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Published on May 01, 2019

three artichokes on white background

Hidden Gems of the Produce Section: Artichokes

For being a delicate, unopened flower bud, the artichoke is really intimidating. Although I have used canned artichoke hearts a time or two, testing the recipes for this article will be my first attempt at cooking one whole.

Basic Artichoke Anatomy

The produce item you see on the shelf is the bud of a thistle. The leaves surround a fuzzy center called the “choke” which sits on top of the meaty core, called the “heart.”

The heart is completely edible.

The choke is fuzzy and very fibrous, so it’s only edible in baby artichokes.

There is a small part of the leaves, near the base that attaches to the heart, and that is edible. Scraping that small part away with your teeth is the best way to enjoy it.

Tips for Choice, Use and Storage

Pick plump artichokes with tightly closed leaves, and look for ones that seem to feel heavy for their size. During the winter they may appear white, blistered or more bronze, but these discolorations do not affect quality. Other insights:

  • Pull back a leaf or two to make sure the heart does not have any black blemishes.
  • They can be refrigerated for up to one week in a plastic bag.
  • Wait to wash until cooking – if stored wet, mold can grow between leaves.
  • They are interactive and time-consuming to eat, so they can help with mindful eating.

Facts on Nutrition and Sourcing

Artichokes are a good source of fiber, vitamin C, folate and magnesium. The edible portion of one whole artichoke contains 25 calories, 6 grams of total carbohydrate (half of which is fiber) and 2 grams of protein. Artichokes are very high in antioxidant phytonutrients which may help with liver health.

The entire American artichoke crop is grown in California, but top producers worldwide include Spain, France and Italy.

If you are still a bit intimidated by the whole vegetable, you can try this recipe:

Roasted Artichoke Antipasto Salad


  • 1 pound frozen artichoke hearts, thawed
  • 2 tablespoons pitted Kalamata olives
  • 1 tablespoon capers
  • 2 strips orange zest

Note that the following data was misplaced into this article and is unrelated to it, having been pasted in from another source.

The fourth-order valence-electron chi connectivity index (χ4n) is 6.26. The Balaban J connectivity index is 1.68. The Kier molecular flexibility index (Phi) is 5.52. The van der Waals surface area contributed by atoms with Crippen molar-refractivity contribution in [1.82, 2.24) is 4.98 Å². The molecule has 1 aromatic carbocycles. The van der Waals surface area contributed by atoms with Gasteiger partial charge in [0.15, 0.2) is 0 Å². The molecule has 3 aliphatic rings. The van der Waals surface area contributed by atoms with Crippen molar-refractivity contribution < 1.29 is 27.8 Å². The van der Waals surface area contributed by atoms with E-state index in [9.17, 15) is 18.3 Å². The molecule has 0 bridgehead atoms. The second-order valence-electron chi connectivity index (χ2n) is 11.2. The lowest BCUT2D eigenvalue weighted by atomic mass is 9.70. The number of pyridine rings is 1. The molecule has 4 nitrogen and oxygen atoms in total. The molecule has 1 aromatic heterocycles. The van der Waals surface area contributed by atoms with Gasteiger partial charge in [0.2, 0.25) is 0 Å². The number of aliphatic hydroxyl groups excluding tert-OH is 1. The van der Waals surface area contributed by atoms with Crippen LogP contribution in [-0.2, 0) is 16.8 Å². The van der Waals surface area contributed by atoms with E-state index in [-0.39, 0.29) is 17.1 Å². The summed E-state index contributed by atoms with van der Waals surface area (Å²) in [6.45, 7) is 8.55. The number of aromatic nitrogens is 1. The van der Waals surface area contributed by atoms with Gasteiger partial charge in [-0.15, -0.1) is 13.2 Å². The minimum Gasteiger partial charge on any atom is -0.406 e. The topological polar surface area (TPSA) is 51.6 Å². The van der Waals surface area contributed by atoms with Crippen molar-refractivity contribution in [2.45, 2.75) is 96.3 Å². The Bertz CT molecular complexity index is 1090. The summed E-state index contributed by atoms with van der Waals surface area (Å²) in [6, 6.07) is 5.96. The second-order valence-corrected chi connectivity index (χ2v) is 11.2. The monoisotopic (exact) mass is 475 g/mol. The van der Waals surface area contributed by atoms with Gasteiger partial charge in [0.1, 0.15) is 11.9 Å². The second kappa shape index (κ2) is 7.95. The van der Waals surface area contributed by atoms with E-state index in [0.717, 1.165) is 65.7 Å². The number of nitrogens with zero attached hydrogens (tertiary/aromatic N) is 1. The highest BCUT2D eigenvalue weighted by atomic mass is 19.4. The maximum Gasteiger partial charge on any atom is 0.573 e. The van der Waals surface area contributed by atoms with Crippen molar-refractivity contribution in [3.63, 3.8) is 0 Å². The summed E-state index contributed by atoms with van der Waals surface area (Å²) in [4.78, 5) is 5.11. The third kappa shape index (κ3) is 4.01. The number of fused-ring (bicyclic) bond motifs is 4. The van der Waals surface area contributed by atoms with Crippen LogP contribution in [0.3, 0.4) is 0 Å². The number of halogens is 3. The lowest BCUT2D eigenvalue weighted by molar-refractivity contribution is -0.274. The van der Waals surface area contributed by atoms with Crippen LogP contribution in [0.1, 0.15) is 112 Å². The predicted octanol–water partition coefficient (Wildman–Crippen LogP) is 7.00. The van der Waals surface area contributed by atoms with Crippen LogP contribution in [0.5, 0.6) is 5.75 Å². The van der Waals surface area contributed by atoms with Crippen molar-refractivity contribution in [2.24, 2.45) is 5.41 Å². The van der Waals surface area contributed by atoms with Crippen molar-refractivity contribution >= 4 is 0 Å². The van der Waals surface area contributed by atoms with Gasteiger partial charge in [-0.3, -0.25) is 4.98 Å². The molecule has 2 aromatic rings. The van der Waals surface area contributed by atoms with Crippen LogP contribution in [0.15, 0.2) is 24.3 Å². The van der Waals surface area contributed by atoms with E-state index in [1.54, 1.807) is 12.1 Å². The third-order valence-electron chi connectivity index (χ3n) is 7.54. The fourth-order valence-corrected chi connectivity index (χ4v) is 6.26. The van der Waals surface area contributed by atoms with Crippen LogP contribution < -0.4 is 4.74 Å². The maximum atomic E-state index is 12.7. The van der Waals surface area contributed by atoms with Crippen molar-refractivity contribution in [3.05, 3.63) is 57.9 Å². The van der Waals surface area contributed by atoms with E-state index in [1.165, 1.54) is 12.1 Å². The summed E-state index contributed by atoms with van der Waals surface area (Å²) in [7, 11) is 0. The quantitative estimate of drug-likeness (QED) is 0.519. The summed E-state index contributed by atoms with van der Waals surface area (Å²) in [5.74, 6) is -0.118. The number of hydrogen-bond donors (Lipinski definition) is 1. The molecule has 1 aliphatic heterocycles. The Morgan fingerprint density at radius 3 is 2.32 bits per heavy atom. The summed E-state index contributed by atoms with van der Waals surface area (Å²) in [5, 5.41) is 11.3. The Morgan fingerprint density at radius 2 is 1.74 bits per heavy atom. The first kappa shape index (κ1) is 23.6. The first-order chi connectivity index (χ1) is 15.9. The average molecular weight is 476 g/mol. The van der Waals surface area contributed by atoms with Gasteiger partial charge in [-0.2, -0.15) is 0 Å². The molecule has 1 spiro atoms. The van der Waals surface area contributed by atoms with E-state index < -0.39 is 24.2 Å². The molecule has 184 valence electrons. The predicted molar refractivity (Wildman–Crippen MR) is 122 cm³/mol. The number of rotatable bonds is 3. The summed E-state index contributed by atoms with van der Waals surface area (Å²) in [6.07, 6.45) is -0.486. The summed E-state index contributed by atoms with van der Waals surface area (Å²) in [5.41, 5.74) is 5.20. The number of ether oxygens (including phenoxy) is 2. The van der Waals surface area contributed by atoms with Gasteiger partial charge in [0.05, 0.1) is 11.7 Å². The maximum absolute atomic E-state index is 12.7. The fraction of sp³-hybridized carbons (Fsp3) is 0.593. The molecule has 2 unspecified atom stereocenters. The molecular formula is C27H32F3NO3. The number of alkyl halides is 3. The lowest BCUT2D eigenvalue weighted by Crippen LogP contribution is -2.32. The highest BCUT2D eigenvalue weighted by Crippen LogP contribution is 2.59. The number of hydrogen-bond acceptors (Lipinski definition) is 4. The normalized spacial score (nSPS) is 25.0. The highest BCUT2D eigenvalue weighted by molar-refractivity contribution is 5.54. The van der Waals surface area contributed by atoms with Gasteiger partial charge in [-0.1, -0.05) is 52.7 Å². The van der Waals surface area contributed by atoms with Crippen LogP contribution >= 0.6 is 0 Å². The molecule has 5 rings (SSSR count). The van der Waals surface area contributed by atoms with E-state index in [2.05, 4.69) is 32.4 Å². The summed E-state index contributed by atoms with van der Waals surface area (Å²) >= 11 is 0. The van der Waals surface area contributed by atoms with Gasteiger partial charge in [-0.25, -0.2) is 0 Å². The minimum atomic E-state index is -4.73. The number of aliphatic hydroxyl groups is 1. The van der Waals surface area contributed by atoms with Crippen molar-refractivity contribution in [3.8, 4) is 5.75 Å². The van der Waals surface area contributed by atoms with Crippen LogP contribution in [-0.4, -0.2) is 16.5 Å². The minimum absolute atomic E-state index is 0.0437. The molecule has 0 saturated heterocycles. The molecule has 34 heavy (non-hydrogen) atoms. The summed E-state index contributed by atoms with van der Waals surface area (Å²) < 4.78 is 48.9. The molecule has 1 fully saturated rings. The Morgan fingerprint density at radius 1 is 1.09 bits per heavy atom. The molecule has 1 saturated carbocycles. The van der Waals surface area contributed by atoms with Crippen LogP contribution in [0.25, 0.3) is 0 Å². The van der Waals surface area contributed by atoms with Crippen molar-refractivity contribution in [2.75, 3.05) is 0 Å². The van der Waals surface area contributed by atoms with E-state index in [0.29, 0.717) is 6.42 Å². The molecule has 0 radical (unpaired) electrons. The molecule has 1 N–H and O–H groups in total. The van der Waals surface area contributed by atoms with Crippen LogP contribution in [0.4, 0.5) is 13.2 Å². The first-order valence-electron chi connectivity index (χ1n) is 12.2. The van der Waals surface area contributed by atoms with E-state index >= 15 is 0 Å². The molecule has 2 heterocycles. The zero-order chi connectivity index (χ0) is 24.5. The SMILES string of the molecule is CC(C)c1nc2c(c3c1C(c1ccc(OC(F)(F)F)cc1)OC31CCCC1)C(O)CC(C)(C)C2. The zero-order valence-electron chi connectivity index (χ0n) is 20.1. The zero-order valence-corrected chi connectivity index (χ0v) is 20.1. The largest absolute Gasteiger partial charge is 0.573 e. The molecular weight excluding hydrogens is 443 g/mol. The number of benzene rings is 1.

• 2 Roma tomatoes, quartered lengthwise
  • 1 clove garlic, finely chopped
  • ¼ cup torn fresh basil leaves
  • 3 tablespoons dry white wine
  • 3 tablespoons extra virgin olive oil
  • Salt and pepper to taste


  1. Preheat the oven to 425 degrees F.
  2. Toss the artichoke hearts, olives, capers, orange zest, tomatoes and garlic with the wine, olive oil, salt and pepper in a large bowl.
  3. Transfer to a rimmed baking sheet and roast, stirring once or twice, until the tomatoes are tender, 10 to 15 minutes.
  4. Transfer to a platter, drizzle with olive oil as desired, and top with basil.

Here’s the recipe I will use when I make my first attempt at cooking whole artichokes:

Simply Roasted Artichokes


  • 2 large whole artichokes, top 1 inch and stem removed
  • ¼ cup fresh lemon juice
  • ¼ cup olive oil
  • 2 cloves garlic, sliced
  • Salt, as desired


  1. Preheat oven to 425 degrees F.
  2. Place artichokes stem-side down in a bowl and drizzle with lemon juice. Slightly separate the leaves with your hands.
  3. Drizzle artichokes with olive oil, and season with salt.
  4. Insert slices of garlic into center and under leaves as able.
  5. Tightly wrap each artichoke twice with heavy-duty aluminum foil.
  6. Place in baking dish and bake in the preheated oven until sizzling, about 1 hour 20 minutes.

As a dietitian, mayonnaise is not a food I frequently recommend. However, everyone seemed to recommend mayo-based dipping sauces to pair with artichoke. This first time, at least, I will do it right with this recipe.

Balsamic Garlic Dipping Sauce


  • 5 tablespoons mayonnaise
  • 1 tablespoon balsamic vinegar
  • 2 garlic cloves, minced
  • 1 teaspoon dried thyme


Combine and mix all of the dip ingredients until smooth. Refrigerate until ready to use.

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